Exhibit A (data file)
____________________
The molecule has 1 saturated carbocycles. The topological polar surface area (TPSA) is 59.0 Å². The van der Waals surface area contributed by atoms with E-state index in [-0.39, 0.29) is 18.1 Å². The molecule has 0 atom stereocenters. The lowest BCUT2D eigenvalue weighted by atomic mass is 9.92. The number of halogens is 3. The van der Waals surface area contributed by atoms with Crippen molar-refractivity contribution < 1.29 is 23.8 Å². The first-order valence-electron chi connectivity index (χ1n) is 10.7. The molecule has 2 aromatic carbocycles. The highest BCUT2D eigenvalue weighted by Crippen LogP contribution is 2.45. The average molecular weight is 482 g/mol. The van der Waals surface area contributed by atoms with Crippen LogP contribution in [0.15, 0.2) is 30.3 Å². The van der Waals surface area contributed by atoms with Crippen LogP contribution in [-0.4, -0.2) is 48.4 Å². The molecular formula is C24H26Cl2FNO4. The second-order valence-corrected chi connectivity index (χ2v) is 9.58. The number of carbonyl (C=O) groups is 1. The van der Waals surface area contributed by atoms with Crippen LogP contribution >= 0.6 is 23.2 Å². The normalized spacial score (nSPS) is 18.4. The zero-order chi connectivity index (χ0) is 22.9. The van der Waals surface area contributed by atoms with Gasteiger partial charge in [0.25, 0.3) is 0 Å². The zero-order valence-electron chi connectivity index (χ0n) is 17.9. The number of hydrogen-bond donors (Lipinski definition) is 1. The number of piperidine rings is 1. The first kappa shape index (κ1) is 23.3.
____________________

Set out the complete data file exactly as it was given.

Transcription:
The molecule has 1 saturated carbocycles. The topological polar surface area (TPSA) is 59.0 Å². The van der Waals surface area contributed by atoms with E-state index in [-0.39, 0.29) is 18.1 Å². The molecule has 0 atom stereocenters. The lowest BCUT2D eigenvalue weighted by atomic mass is 9.92. The number of halogens is 3. The van der Waals surface area contributed by atoms with Crippen molar-refractivity contribution < 1.29 is 23.8 Å². The first-order valence-electron chi connectivity index (χ1n) is 10.7. The molecule has 2 aromatic carbocycles. The highest BCUT2D eigenvalue weighted by Crippen LogP contribution is 2.45. The average molecular weight is 482 g/mol. The van der Waals surface area contributed by atoms with Crippen LogP contribution in [0.15, 0.2) is 30.3 Å². The van der Waals surface area contributed by atoms with Crippen LogP contribution in [-0.4, -0.2) is 48.4 Å². The molecular formula is C24H26Cl2FNO4. The second-order valence-corrected chi connectivity index (χ2v) is 9.58. The number of carbonyl (C=O) groups is 1. The van der Waals surface area contributed by atoms with Crippen LogP contribution >= 0.6 is 23.2 Å². The normalized spacial score (nSPS) is 18.4. The zero-order chi connectivity index (χ0) is 22.9. The van der Waals surface area contributed by atoms with Gasteiger partial charge in [0.25, 0.3) is 0 Å². The zero-order valence-electron chi connectivity index (χ0n) is 17.9. The number of hydrogen-bond donors (Lipinski definition) is 1. The number of piperidine rings is 1. The first kappa shape index (κ1) is 23.3.